Processing your request, please wait...
We are unlocking data related to

Death Records

Records that inform of an individual's passing and are associated to other records of said individual. In the United States, death records are public records that are maintained under the "vital records" category. There are two types of death records: death indexes and official death certificates.

A death certificate is issued upon the passing of an individual and it includes the following information:

• The deceased individual's full name

• The individual's place and date of birth

• The individual's date and place of burial

• The individual's cause of death

• Time, date, and location of death

• Marital status

• Spouse's name (if a spouse exists)

• Full/partial social security number

• Parents' names

• Parents' birthplaces

• Maiden name (if applicable)

• Veteran's discharge number or claim (if applicable)

In certain cases, death records will not contain all the details mentioned above. In such cases, additional data can be provided by a living relative, but he/she may refuse to provide the information.

In other cases, official death records are completed or filled out by an agency that is in charge of a the deceased individual's remains, such as a funeral home. Once the death record is complete, it must be signed by a coroner, a medical examiner, or a doctor.

Unlike official death records, death indexes usually do not include sensitive information about the deceased.

Why are certified copies of death certificates necessary?

Death records and copies of death certificates are vital in many cases. For instance, if there are issues with an individual's estate or will, a death certificate helps settle natters. Once a death certificate is issued, the state in which the individual lived in will stop issuing different payments, like benefits.

The certificate is used by the individual's relatives to settle the deceased individual's final affairs, like:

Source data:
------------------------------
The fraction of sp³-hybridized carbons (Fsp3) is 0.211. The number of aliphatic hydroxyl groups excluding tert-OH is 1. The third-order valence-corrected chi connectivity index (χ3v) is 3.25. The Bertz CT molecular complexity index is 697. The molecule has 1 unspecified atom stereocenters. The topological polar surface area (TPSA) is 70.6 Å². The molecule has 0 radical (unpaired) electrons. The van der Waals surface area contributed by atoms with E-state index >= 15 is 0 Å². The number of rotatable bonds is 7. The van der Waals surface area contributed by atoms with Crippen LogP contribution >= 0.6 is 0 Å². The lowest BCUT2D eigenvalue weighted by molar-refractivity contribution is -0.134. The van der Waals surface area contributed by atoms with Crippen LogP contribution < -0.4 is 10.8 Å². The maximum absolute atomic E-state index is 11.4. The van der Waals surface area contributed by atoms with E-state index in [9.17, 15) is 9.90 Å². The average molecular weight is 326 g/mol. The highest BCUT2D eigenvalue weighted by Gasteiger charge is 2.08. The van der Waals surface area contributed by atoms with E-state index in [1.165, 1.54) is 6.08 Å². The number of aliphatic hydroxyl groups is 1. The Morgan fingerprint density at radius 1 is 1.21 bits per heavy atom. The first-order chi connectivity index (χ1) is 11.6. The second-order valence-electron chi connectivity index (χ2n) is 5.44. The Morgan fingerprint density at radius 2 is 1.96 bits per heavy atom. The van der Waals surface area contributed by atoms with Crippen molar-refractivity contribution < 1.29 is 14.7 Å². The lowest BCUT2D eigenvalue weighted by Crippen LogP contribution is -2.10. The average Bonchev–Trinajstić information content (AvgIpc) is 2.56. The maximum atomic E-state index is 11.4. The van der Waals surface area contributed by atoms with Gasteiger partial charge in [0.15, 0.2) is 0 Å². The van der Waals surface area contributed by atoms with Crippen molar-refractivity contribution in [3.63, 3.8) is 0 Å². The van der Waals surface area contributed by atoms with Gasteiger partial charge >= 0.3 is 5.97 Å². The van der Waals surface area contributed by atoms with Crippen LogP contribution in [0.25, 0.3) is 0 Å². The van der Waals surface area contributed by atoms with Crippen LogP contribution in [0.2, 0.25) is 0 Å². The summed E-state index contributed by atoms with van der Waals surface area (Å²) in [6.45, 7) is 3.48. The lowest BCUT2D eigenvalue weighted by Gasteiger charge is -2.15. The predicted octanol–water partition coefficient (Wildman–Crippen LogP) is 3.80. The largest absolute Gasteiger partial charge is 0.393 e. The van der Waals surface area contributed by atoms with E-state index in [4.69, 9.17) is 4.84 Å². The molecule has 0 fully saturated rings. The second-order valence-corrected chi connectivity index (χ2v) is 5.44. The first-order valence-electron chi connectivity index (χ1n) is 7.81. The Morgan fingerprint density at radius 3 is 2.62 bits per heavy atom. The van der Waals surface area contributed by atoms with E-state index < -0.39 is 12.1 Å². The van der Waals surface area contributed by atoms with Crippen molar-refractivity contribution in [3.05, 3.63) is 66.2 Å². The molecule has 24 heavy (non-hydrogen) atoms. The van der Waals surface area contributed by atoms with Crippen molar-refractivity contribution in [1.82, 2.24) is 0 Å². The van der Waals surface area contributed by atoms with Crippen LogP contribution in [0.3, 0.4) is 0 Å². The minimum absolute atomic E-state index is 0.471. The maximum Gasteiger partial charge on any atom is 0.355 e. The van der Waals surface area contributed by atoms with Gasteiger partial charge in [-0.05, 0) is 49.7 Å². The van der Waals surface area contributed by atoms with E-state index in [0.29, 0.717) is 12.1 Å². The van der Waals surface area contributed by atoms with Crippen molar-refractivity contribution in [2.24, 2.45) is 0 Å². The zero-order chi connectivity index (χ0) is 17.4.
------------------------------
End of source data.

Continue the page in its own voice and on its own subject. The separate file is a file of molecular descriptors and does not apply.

• Settling life-insurance policies

• Getting access to bank accounts

• Receiving survivor benefits

How to get copies of death certificates?

There are cases in which death certificates contain highly sensitive information, and the public is restricted from getting copies of such records. In other cases, to get certified copies of public records, you will need to contact the local county's Vital Statistics Office. The vital statistics office receives death certificates once they are complete, so you must first wait for the completion of these records.

To get the copy of the certificate, a relative of the deceased must file a request with the vital statistics office and pay the proper fee (varies between states). Vital records, including death certificates, are public record, in most cases, but in some, access to the public is denied.

The following are the only ones who are permitted to get copies of certified death records:

• An attorney representing family members, estate, or individuals with a legal interest.

• An immediate family member/spouse

• Genealogical researchers

• Estate executor

• Individuals with close financial or familial ties to the individual

In other cases, you can request a copy of a death certificate by contacting the office of vital records/the agency that maintains the certificate in person, via mail or email. If the state in which the death certificate was issued allows access to death records through third-party companies, you can use the services of such companies. You can also use ProPeopleSearch to gain quick access to death records in each state and find additional public records information in one place.

Search by Name
Search arrow
Search by Phone

Find Anyone with People Directory!

Tap into billions of records in seconds. Use our easy to use directory below!

Find Anyone in Seconds!